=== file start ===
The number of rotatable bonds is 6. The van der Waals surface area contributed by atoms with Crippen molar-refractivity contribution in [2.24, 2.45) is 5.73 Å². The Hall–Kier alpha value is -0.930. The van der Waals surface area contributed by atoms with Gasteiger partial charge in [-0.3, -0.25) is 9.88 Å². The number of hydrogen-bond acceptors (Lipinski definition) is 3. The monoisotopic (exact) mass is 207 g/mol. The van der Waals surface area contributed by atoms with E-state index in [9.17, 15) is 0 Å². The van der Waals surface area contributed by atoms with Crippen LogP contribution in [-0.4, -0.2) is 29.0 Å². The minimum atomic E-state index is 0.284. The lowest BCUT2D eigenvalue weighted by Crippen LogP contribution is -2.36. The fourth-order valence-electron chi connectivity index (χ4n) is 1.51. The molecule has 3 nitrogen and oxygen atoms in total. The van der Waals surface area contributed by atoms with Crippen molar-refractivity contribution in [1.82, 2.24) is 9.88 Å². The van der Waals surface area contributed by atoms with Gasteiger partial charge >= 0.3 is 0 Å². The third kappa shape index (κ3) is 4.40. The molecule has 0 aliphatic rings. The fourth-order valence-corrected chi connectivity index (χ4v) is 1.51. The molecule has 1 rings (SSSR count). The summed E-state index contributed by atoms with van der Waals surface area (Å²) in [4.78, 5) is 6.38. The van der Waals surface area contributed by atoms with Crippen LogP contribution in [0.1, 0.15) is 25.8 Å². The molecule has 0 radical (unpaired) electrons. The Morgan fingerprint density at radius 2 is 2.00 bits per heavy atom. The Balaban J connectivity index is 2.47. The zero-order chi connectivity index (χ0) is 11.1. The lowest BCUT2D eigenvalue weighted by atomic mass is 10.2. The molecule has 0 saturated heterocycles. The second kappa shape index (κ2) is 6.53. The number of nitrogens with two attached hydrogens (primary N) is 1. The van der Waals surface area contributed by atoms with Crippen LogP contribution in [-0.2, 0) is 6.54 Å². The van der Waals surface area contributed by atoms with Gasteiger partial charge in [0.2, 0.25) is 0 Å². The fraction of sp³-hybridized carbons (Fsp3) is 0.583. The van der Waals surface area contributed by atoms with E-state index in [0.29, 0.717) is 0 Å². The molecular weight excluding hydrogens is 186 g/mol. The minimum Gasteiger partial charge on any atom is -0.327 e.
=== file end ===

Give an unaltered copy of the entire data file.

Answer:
The number of rotatable bonds is 6. The van der Waals surface area contributed by atoms with Crippen molar-refractivity contribution in [2.24, 2.45) is 5.73 Å². The Hall–Kier alpha value is -0.930. The van der Waals surface area contributed by atoms with Gasteiger partial charge in [-0.3, -0.25) is 9.88 Å². The number of hydrogen-bond acceptors (Lipinski definition) is 3. The monoisotopic (exact) mass is 207 g/mol. The van der Waals surface area contributed by atoms with E-state index in [9.17, 15) is 0 Å². The van der Waals surface area contributed by atoms with Crippen LogP contribution in [-0.4, -0.2) is 29.0 Å². The minimum atomic E-state index is 0.284. The lowest BCUT2D eigenvalue weighted by Crippen LogP contribution is -2.36. The fourth-order valence-electron chi connectivity index (χ4n) is 1.51. The molecule has 3 nitrogen and oxygen atoms in total. The van der Waals surface area contributed by atoms with Crippen molar-refractivity contribution in [1.82, 2.24) is 9.88 Å². The van der Waals surface area contributed by atoms with Gasteiger partial charge >= 0.3 is 0 Å². The third kappa shape index (κ3) is 4.40. The molecule has 0 aliphatic rings. The fourth-order valence-corrected chi connectivity index (χ4v) is 1.51. The molecule has 1 rings (SSSR count). The summed E-state index contributed by atoms with van der Waals surface area (Å²) in [4.78, 5) is 6.38. The van der Waals surface area contributed by atoms with Crippen LogP contribution in [0.1, 0.15) is 25.8 Å². The molecule has 0 radical (unpaired) electrons. The Morgan fingerprint density at radius 2 is 2.00 bits per heavy atom. The Balaban J connectivity index is 2.47. The zero-order chi connectivity index (χ0) is 11.1. The lowest BCUT2D eigenvalue weighted by atomic mass is 10.2. The molecule has 0 saturated heterocycles. The second kappa shape index (κ2) is 6.53. The number of nitrogens with two attached hydrogens (primary N) is 1. The van der Waals surface area contributed by atoms with Crippen LogP contribution in [-0.2, 0) is 6.54 Å². The van der Waals surface area contributed by atoms with Gasteiger partial charge in [0.2, 0.25) is 0 Å². The fraction of sp³-hybridized carbons (Fsp3) is 0.583. The van der Waals surface area contributed by atoms with E-state index in [0.29, 0.717) is 0 Å². The molecular weight excluding hydrogens is 186 g/mol. The minimum Gasteiger partial charge on any atom is -0.327 e.